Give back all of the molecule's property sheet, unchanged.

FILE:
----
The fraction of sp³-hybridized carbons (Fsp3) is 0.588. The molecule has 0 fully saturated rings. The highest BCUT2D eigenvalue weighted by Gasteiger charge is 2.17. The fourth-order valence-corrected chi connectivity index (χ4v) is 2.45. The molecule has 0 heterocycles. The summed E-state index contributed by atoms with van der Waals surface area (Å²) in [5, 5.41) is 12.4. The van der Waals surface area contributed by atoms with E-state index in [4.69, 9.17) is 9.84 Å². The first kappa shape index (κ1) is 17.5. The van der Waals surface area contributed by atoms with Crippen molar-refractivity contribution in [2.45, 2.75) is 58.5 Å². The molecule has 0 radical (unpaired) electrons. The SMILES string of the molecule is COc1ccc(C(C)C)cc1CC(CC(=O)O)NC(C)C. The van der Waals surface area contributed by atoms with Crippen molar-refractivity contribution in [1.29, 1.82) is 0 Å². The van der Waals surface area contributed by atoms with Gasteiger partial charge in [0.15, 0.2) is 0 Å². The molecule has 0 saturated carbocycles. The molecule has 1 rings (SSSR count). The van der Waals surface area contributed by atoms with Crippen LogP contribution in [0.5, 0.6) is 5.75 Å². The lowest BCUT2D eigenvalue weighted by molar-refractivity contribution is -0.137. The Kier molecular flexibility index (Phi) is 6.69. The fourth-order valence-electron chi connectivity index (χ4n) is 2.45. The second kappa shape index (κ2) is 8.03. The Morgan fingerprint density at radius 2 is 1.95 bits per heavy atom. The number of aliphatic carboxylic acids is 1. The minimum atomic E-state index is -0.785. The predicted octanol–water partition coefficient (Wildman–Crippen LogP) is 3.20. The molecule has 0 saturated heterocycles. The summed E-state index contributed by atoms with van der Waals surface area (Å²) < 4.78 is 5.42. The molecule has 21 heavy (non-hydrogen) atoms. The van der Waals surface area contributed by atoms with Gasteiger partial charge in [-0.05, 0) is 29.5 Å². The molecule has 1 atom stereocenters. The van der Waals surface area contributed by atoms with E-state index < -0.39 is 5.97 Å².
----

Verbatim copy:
The fraction of sp³-hybridized carbons (Fsp3) is 0.588. The molecule has 0 fully saturated rings. The highest BCUT2D eigenvalue weighted by Gasteiger charge is 2.17. The fourth-order valence-corrected chi connectivity index (χ4v) is 2.45. The molecule has 0 heterocycles. The summed E-state index contributed by atoms with van der Waals surface area (Å²) in [5, 5.41) is 12.4. The van der Waals surface area contributed by atoms with E-state index in [4.69, 9.17) is 9.84 Å². The first kappa shape index (κ1) is 17.5. The van der Waals surface area contributed by atoms with Crippen molar-refractivity contribution in [2.45, 2.75) is 58.5 Å². The molecule has 0 radical (unpaired) electrons. The SMILES string of the molecule is COc1ccc(C(C)C)cc1CC(CC(=O)O)NC(C)C. The van der Waals surface area contributed by atoms with Crippen molar-refractivity contribution in [1.29, 1.82) is 0 Å². The van der Waals surface area contributed by atoms with Gasteiger partial charge in [0.15, 0.2) is 0 Å². The molecule has 0 saturated carbocycles. The molecule has 1 rings (SSSR count). The van der Waals surface area contributed by atoms with Crippen LogP contribution in [0.5, 0.6) is 5.75 Å². The lowest BCUT2D eigenvalue weighted by molar-refractivity contribution is -0.137. The Kier molecular flexibility index (Phi) is 6.69. The fourth-order valence-electron chi connectivity index (χ4n) is 2.45. The second kappa shape index (κ2) is 8.03. The Morgan fingerprint density at radius 2 is 1.95 bits per heavy atom. The number of aliphatic carboxylic acids is 1. The minimum atomic E-state index is -0.785. The predicted octanol–water partition coefficient (Wildman–Crippen LogP) is 3.20. The molecule has 0 saturated heterocycles. The summed E-state index contributed by atoms with van der Waals surface area (Å²) < 4.78 is 5.42. The molecule has 21 heavy (non-hydrogen) atoms. The van der Waals surface area contributed by atoms with Gasteiger partial charge in [-0.05, 0) is 29.5 Å². The molecule has 1 atom stereocenters. The van der Waals surface area contributed by atoms with E-state index < -0.39 is 5.97 Å².